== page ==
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30th May 2012, 10:55 AM
A Place Called "Quiapo". PART 2.
Here is the 2nd part of this series called "A Place Called Quiapo".
8. What more could be better than buying a cup of hot coffee from her for the afternoon? The milk bottle is not for sale by the way.
9. The sun is moving near the horizon and we had some shades. I was greeted with a smile by this lady selling bubble making toys. She told me that her name is Vilma. She asked me what are the pictures for? I told her that I am studying photography and I want to learn how take good street photography pictures. She asked me if she can have a copy of her picture once I visited Quiapo again. I obliged of course.
As I was composing some more shots of her, this boy happened to play with the bubbles. He must have gotten loose from his mother's hands and rushed towards the bubbles. I was able to take two shots before his mother took him.
Can't resist to convert this one in B&W:
10. Solving a crossword puzzle:
11. As it is the norm here, the parent (usually the mother) attends to her merchandise while the kids are off sleeping or playing nearby. I'm glad the mother did not get angry when I took a shot of her sleeping boy.
12. This guy is selling cellphone accessories. His stuff is very portable which is usually the case here. If the local district officials are out there hunting for illegal vendors, they need this kind of materials to get in and get out fast to avoid them.
13. Selling sampaguita flowers is one of the livelihood that you can find in the Quiapo area. As you would notice, even her stand is quite portable.
14. Here's a young lady also selling sampaguitas.
15. And here are some older ones who does the same.
16. If lemonades are popular during summer in the US, here, we sell Melon drinks. It is water mixed with natural melon extracts, pulp, and sugar. Each cup sells for about 15 cents (in US currency).
17. I saw this scene on one alley beside the church. At first, I thought that he was buying sampaguitas from the old lady. When I finished taking shots, I came to talk to the guy and he told me that the lady is his mom.
He then posed for a happy shot with her.
18. Here's a lady selling colorful fans. The fans are called "pamaypay" or "abaniko" in Tagalog, the native language in the Philippines.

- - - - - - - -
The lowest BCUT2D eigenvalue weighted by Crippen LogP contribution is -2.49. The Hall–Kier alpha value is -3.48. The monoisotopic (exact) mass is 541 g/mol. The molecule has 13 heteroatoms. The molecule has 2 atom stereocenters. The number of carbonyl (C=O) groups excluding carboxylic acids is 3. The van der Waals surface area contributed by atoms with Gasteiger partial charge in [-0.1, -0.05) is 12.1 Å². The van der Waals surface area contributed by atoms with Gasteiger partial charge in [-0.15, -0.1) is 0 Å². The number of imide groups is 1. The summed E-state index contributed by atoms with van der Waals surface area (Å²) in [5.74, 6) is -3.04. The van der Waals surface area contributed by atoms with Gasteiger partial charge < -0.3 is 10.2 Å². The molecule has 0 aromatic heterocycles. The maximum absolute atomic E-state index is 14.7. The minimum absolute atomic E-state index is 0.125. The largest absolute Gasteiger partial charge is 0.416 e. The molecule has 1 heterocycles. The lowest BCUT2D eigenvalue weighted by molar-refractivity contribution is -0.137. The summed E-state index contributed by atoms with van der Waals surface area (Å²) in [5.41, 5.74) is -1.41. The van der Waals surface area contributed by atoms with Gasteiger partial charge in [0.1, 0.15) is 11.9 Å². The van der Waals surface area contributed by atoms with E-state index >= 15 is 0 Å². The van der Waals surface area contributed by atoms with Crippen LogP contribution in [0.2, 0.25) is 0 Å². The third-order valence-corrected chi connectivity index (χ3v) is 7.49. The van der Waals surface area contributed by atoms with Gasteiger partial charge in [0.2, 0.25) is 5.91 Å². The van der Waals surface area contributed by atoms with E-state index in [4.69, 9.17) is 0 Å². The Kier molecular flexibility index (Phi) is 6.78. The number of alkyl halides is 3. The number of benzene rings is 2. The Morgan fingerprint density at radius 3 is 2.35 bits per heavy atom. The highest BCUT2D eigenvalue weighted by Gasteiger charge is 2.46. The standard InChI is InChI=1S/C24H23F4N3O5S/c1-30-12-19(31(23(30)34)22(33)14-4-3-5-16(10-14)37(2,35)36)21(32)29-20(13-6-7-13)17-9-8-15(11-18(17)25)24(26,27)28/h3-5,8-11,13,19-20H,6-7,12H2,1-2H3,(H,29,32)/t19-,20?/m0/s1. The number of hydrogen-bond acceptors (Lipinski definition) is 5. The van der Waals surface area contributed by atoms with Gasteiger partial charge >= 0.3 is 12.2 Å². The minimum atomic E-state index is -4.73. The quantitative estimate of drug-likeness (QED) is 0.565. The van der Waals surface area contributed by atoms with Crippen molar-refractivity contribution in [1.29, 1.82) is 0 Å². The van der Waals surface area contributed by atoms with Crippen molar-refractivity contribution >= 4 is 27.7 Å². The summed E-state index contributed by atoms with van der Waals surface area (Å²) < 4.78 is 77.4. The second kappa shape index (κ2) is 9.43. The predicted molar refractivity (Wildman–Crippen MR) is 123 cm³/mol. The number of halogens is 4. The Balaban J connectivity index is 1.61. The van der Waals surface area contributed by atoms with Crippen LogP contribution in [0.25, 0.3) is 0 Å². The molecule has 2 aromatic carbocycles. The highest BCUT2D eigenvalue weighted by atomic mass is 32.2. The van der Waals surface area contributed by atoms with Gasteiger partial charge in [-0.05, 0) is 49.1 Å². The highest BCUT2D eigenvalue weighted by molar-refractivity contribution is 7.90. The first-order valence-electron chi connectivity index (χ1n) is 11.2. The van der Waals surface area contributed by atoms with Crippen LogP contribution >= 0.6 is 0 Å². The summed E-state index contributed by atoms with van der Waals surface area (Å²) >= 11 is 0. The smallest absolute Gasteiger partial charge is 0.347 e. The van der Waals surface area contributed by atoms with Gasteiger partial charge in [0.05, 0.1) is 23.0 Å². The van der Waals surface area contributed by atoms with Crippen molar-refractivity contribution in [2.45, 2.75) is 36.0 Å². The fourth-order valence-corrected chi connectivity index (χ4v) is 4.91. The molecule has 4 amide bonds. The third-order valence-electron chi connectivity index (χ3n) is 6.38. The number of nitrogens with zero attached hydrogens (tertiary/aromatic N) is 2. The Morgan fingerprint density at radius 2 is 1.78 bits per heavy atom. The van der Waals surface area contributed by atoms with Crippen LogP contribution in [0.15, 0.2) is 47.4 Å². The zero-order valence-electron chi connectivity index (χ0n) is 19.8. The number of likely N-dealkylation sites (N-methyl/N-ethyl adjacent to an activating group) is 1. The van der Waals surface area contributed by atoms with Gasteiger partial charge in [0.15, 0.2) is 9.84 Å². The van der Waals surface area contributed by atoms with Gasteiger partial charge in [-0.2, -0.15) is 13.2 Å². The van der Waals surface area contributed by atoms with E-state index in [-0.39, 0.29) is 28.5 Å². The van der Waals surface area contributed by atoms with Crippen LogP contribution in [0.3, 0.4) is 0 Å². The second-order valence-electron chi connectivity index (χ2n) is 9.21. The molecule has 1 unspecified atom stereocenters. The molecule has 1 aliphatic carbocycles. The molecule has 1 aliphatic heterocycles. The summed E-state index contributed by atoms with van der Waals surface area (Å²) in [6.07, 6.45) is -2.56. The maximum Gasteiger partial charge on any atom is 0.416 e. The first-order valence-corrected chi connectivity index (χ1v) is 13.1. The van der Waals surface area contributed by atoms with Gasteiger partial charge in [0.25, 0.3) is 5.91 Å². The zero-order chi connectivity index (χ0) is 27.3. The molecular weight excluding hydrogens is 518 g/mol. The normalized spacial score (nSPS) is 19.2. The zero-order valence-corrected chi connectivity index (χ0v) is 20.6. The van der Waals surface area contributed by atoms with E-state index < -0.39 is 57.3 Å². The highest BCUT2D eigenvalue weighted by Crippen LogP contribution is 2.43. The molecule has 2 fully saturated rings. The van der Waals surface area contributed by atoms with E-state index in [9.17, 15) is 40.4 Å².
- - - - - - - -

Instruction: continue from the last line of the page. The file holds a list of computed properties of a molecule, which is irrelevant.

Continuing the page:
19. I was really interested about these colorful candles. I got fortunate enough to interview and took some pictures of Sally's group (the one in the middle.)
She told me that they offer candle burning services to the public for a fee. What people do is they buy the candles from them and they burn them to "fulfill" their wishes or their concerns. The candles are color coded .
And each candle has its own significance.
If their client is hoping to have a favorable relationship with her boyfriend, she can buy the red candles and pray while the candles are being burned. The red candle can also be used to pray for family members who are sick hoping that they will get well soon.
The black one is something unordinary. It symbolizes "conscience". Some clients buy them to give burning conscience to a spouse who is having an extra affair outside marriage. At times, they use it to counter a special curse given to a person close to you. The human figured wax is the one used for this purpose aside from the black candles.
More to come on the next part. Thank you very much for viewing.
30th May 2012, 07:08 PM
Re: A Place Called "Quiapo". PART 2.
Welcome back Willie, I see you haven't lost your youthful good looks !
I haven't been to the Philippines but after looking at your photos I feel that I have. They give us a very good insight into life in Manila. As usual, the shots are tecnically very good. Thanks for sharing them.
Oh, by the way, I'm desperately in need of some pp advice, Are you available ?